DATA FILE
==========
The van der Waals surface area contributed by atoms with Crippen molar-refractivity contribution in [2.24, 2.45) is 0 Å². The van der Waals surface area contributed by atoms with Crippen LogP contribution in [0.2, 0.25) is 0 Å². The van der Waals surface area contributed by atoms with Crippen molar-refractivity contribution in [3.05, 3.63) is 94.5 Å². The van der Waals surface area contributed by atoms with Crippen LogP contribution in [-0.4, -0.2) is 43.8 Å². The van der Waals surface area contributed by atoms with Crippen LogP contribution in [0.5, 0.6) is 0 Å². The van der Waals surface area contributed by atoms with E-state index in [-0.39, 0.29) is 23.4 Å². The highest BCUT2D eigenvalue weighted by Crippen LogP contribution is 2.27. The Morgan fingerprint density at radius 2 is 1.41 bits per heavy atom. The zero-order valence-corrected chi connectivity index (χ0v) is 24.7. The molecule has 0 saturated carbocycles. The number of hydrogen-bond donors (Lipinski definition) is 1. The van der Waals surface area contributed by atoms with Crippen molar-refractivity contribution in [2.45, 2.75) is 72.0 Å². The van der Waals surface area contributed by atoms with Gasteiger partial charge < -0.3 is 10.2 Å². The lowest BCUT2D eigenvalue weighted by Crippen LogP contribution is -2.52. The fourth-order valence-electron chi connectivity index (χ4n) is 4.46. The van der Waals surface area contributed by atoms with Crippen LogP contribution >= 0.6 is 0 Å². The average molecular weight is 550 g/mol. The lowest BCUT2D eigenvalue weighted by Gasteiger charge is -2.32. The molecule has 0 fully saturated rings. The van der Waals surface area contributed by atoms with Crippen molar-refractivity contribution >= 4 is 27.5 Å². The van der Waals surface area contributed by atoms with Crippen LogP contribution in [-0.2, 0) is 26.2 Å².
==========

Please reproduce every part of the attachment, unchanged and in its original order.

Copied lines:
The van der Waals surface area contributed by atoms with Crippen molar-refractivity contribution in [2.24, 2.45) is 0 Å². The van der Waals surface area contributed by atoms with Crippen LogP contribution in [0.2, 0.25) is 0 Å². The van der Waals surface area contributed by atoms with Crippen molar-refractivity contribution in [3.05, 3.63) is 94.5 Å². The van der Waals surface area contributed by atoms with Crippen LogP contribution in [-0.4, -0.2) is 43.8 Å². The van der Waals surface area contributed by atoms with Crippen LogP contribution in [0.5, 0.6) is 0 Å². The van der Waals surface area contributed by atoms with E-state index in [-0.39, 0.29) is 23.4 Å². The highest BCUT2D eigenvalue weighted by Crippen LogP contribution is 2.27. The Morgan fingerprint density at radius 2 is 1.41 bits per heavy atom. The zero-order valence-corrected chi connectivity index (χ0v) is 24.7. The molecule has 0 saturated carbocycles. The number of hydrogen-bond donors (Lipinski definition) is 1. The van der Waals surface area contributed by atoms with Crippen molar-refractivity contribution in [2.45, 2.75) is 72.0 Å². The van der Waals surface area contributed by atoms with Gasteiger partial charge < -0.3 is 10.2 Å². The lowest BCUT2D eigenvalue weighted by Crippen LogP contribution is -2.52. The fourth-order valence-electron chi connectivity index (χ4n) is 4.46. The van der Waals surface area contributed by atoms with Crippen LogP contribution >= 0.6 is 0 Å². The average molecular weight is 550 g/mol. The lowest BCUT2D eigenvalue weighted by Gasteiger charge is -2.32. The molecule has 0 fully saturated rings. The van der Waals surface area contributed by atoms with Crippen molar-refractivity contribution >= 4 is 27.5 Å². The van der Waals surface area contributed by atoms with Crippen LogP contribution in [-0.2, 0) is 26.2 Å².